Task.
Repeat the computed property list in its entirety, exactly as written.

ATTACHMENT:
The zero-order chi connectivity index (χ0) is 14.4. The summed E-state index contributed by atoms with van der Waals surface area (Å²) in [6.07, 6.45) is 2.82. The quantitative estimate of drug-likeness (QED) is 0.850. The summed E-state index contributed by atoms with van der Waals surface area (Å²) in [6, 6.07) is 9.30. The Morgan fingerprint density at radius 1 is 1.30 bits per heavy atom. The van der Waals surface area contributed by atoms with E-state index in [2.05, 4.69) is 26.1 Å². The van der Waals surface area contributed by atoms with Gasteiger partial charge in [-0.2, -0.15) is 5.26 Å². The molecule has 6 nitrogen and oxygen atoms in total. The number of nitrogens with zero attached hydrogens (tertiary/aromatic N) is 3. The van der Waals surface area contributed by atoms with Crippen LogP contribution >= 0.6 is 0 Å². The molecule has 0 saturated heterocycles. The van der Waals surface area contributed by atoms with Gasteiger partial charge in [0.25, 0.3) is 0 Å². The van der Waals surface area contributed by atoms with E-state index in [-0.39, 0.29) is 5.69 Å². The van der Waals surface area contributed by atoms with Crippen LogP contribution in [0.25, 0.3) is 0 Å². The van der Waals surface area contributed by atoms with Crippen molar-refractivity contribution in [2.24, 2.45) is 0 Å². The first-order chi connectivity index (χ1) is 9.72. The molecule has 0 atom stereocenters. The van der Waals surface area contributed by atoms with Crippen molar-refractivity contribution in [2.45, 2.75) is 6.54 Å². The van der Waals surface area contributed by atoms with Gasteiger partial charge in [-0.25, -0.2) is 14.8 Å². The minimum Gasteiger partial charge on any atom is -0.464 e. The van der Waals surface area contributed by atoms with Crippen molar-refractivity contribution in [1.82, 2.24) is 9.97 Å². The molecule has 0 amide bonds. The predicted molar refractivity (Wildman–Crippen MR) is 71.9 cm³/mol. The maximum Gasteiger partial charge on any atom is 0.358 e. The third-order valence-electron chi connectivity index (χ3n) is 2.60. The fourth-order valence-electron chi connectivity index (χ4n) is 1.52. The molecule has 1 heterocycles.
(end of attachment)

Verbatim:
The zero-order chi connectivity index (χ0) is 14.4. The summed E-state index contributed by atoms with van der Waals surface area (Å²) in [6.07, 6.45) is 2.82. The quantitative estimate of drug-likeness (QED) is 0.850. The summed E-state index contributed by atoms with van der Waals surface area (Å²) in [6, 6.07) is 9.30. The Morgan fingerprint density at radius 1 is 1.30 bits per heavy atom. The van der Waals surface area contributed by atoms with E-state index in [2.05, 4.69) is 26.1 Å². The van der Waals surface area contributed by atoms with Gasteiger partial charge in [-0.2, -0.15) is 5.26 Å². The molecule has 6 nitrogen and oxygen atoms in total. The number of nitrogens with zero attached hydrogens (tertiary/aromatic N) is 3. The van der Waals surface area contributed by atoms with Crippen LogP contribution >= 0.6 is 0 Å². The molecule has 0 saturated heterocycles. The van der Waals surface area contributed by atoms with Gasteiger partial charge in [0.25, 0.3) is 0 Å². The van der Waals surface area contributed by atoms with E-state index in [-0.39, 0.29) is 5.69 Å². The van der Waals surface area contributed by atoms with Crippen LogP contribution in [0.25, 0.3) is 0 Å². The van der Waals surface area contributed by atoms with Crippen molar-refractivity contribution in [2.24, 2.45) is 0 Å². The first-order chi connectivity index (χ1) is 9.72. The molecule has 0 atom stereocenters. The van der Waals surface area contributed by atoms with Crippen molar-refractivity contribution in [2.45, 2.75) is 6.54 Å². The van der Waals surface area contributed by atoms with Gasteiger partial charge in [-0.25, -0.2) is 14.8 Å². The minimum Gasteiger partial charge on any atom is -0.464 e. The van der Waals surface area contributed by atoms with Crippen molar-refractivity contribution in [1.82, 2.24) is 9.97 Å². The molecule has 0 amide bonds. The predicted molar refractivity (Wildman–Crippen MR) is 71.9 cm³/mol. The maximum Gasteiger partial charge on any atom is 0.358 e. The third-order valence-electron chi connectivity index (χ3n) is 2.60. The fourth-order valence-electron chi connectivity index (χ4n) is 1.52. The molecule has 1 heterocycles.